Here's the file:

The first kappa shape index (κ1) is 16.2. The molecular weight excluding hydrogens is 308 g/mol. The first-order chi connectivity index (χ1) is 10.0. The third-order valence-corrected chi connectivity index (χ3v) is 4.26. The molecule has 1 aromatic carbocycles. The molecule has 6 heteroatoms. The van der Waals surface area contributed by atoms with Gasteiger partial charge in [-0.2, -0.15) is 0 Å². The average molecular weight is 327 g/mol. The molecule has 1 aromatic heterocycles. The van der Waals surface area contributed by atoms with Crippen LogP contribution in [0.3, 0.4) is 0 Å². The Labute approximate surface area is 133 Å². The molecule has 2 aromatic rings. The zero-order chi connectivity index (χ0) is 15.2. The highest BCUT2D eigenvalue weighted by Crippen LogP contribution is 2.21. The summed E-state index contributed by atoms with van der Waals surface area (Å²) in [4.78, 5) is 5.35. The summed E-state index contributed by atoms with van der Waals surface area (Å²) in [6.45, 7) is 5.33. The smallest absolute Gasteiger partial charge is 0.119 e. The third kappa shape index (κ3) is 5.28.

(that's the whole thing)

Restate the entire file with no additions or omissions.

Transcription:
The first kappa shape index (κ1) is 16.2. The molecular weight excluding hydrogens is 308 g/mol. The first-order chi connectivity index (χ1) is 10.0. The third-order valence-corrected chi connectivity index (χ3v) is 4.26. The molecule has 1 aromatic carbocycles. The molecule has 6 heteroatoms. The van der Waals surface area contributed by atoms with Gasteiger partial charge in [-0.2, -0.15) is 0 Å². The average molecular weight is 327 g/mol. The molecule has 1 aromatic heterocycles. The van der Waals surface area contributed by atoms with Crippen LogP contribution in [0.3, 0.4) is 0 Å². The Labute approximate surface area is 133 Å². The molecule has 2 aromatic rings. The zero-order chi connectivity index (χ0) is 15.2. The highest BCUT2D eigenvalue weighted by Crippen LogP contribution is 2.21. The summed E-state index contributed by atoms with van der Waals surface area (Å²) in [4.78, 5) is 5.35. The summed E-state index contributed by atoms with van der Waals surface area (Å²) in [6.45, 7) is 5.33. The smallest absolute Gasteiger partial charge is 0.119 e. The third kappa shape index (κ3) is 5.28.